Thursday, April 24, 2014

Let us avoid the merchants of poverty

I admire those who help the poor. Not so those who use the poor to help themselves.

Even though there has been a considerable reduction in the number of poor in the world (not necessarily sustainable), inequality, in terms of differences in income and wealth between the richest and the poorest has increased considerably during the last decades ... and that's not healthy, to say the least.

And accordingly, opportunistically, those who argue that everything is solved redistributing, meaning taking from the rich and giving it to the poor, now appear on the scene. How easy it would be if everything was just that easy. It is not. It is our duty to make sure that merchants of poverty, with their insidious sowing of envy and hatred, makes it even more difficult to help solve the poor’s already sufficient precarious situation.

The proposed solution is based on the illusion that it is possible to take away purchasing power from the rich and hand it over to the poor; and that the poor can then go with that purchasing power to the grocery store. False!

First, the rich have their wealth invested in assets, houses, stocks, paintings, yachts, etc. And so, to transform those assets into money, you have to sell them. To whom? Without wealthy buyers around, the sale would only translates into a reduction in the value of the assets ...resulting in a lower amount than estimated to be delivered to the poor. How does it help the poor that a Picasso valued at $50 million, is then only worth $1 million? 

Second, assuming you could sell the assets and give the money to the poor, will there be sufficient supply to satisfy the needs of the poor? No! The unexpected new demand will result in much inflation.

Does this mean that there is nothing to do? Not at all! What is clear is that instead of attacking the results of the inequitable distribution of income and wealth, we must concentrate on attacking its causes ... especially the artificial ones, those not based on the natural reality that we are not all equal.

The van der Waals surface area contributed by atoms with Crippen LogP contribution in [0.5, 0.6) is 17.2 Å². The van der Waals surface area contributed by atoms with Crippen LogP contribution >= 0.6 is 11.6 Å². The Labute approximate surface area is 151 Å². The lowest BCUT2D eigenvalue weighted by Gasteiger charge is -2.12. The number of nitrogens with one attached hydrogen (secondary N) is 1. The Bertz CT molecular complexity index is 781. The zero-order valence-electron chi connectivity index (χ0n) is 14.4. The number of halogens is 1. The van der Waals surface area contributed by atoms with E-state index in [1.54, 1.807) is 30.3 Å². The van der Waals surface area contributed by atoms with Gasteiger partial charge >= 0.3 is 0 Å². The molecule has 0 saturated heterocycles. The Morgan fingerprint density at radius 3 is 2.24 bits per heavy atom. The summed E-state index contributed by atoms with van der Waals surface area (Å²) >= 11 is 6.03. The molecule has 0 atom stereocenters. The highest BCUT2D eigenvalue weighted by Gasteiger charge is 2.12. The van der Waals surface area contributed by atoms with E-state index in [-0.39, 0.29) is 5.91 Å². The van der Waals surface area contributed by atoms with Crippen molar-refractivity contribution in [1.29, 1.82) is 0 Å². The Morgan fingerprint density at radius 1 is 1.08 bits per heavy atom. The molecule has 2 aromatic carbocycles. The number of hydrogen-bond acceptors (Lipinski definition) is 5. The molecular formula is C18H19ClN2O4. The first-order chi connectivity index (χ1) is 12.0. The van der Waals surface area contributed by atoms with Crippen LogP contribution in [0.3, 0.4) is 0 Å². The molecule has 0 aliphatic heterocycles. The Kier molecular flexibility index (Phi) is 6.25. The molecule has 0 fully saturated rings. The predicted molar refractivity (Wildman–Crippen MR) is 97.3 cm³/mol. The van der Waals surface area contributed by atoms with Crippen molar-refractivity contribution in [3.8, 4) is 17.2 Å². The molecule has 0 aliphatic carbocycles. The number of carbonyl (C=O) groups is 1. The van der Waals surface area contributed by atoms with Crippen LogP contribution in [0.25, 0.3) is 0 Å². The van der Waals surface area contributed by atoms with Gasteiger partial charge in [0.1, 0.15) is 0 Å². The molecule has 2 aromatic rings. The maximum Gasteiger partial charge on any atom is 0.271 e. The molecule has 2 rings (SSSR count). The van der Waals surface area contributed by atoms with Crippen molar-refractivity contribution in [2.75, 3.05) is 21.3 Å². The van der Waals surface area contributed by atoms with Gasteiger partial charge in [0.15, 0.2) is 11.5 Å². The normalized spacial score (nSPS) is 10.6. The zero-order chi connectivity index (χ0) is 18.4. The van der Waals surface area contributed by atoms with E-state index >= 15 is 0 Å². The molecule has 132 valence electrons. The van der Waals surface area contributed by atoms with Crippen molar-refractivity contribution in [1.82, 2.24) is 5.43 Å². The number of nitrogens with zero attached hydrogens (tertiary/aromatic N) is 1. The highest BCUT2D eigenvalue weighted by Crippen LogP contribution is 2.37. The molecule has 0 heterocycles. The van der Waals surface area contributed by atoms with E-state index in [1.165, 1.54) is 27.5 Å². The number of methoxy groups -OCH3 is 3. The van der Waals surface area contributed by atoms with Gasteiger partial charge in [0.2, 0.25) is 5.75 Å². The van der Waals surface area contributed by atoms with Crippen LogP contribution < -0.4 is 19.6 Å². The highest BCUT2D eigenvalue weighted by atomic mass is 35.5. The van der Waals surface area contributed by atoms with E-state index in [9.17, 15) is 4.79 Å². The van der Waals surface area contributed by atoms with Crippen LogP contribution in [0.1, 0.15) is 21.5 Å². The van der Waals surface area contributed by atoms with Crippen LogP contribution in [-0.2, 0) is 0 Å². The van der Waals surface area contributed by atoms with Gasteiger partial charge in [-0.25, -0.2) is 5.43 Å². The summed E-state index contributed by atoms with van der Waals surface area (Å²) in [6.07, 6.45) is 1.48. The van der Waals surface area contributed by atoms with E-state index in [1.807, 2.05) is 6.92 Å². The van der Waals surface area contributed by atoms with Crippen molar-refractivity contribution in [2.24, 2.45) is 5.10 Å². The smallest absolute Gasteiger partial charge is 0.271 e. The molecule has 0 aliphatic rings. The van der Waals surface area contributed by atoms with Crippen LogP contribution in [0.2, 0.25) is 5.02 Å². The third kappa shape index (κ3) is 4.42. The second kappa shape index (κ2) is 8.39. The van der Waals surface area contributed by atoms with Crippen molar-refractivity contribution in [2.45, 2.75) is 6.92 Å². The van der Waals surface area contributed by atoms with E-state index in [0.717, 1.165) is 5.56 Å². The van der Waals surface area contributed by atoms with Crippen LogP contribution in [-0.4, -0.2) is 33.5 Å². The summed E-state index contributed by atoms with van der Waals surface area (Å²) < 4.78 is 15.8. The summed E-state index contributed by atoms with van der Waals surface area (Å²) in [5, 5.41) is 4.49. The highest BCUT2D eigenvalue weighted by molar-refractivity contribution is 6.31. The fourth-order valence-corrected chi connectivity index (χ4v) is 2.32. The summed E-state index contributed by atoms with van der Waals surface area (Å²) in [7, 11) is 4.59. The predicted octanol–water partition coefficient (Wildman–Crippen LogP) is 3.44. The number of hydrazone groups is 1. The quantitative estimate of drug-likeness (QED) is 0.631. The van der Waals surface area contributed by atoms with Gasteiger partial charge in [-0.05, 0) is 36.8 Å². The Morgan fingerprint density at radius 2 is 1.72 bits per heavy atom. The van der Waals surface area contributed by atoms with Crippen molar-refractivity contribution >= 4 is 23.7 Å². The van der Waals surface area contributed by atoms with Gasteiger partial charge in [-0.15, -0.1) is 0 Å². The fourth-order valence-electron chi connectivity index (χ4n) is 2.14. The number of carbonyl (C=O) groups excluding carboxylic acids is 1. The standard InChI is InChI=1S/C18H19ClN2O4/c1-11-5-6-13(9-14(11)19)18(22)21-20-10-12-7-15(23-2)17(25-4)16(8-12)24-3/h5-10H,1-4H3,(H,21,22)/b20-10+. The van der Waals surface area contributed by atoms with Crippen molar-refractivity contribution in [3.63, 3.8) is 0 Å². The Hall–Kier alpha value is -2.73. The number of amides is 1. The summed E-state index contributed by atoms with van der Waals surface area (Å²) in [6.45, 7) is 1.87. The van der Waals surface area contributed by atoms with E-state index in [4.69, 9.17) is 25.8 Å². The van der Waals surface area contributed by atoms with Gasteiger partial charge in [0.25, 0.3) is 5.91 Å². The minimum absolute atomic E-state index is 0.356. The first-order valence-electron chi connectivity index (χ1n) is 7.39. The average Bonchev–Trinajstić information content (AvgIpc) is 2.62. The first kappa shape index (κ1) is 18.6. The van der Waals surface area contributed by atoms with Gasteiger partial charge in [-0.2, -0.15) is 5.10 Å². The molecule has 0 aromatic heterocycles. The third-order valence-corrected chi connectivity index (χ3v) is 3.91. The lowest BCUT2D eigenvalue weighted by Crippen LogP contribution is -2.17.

What are these artificial causes? Each economy has them, in different degrees, but their most frequent common denominator is state interference. Licenses leading to monopolies (intellectual property rights?), foreign exchange controls, transparent and non-transparent subsidies, corruption, discriminatory regulations, etc. For example, in Venezuela, how much more could you have benefited the poorest if the government had not insisted on giving away gasoline at US$ 4 cents a liter... or selling foreign exchange cheaply to those vacationing abroad?

A seemingly easy way out like re-distribution, is simply not enough, nor is it sustainable, and it is the poor who most need to know that. It cannot be that the final result of the redistribution of wealth and income in Venezuela would be to concentrate even more income and wealth in the hands of our Boligarchs of turn… whatever political color they wear. 

But Kurowski! Have you not for years insisted in distributing all of Venezuela´s net oil revenues to the citizens­? Yes! But with that, much more than a redistribution of purchasing power, I mean the redistribution of powers and opportunities... from petrocrats to citizens.

And if the rich want to help, welcome, but perhaps they better deliver that help directly to the poor, instead of going through the politicians who so often are only acting as the merchants of poverty.

In other countries, where for the .01% plutocrats what the 99% holds seems not to suffice they are now looking for the other 0.99 %. Tax the wealth and, at the end of the day, without further changes, most of it will come back to fewer and fewer Plutocrats.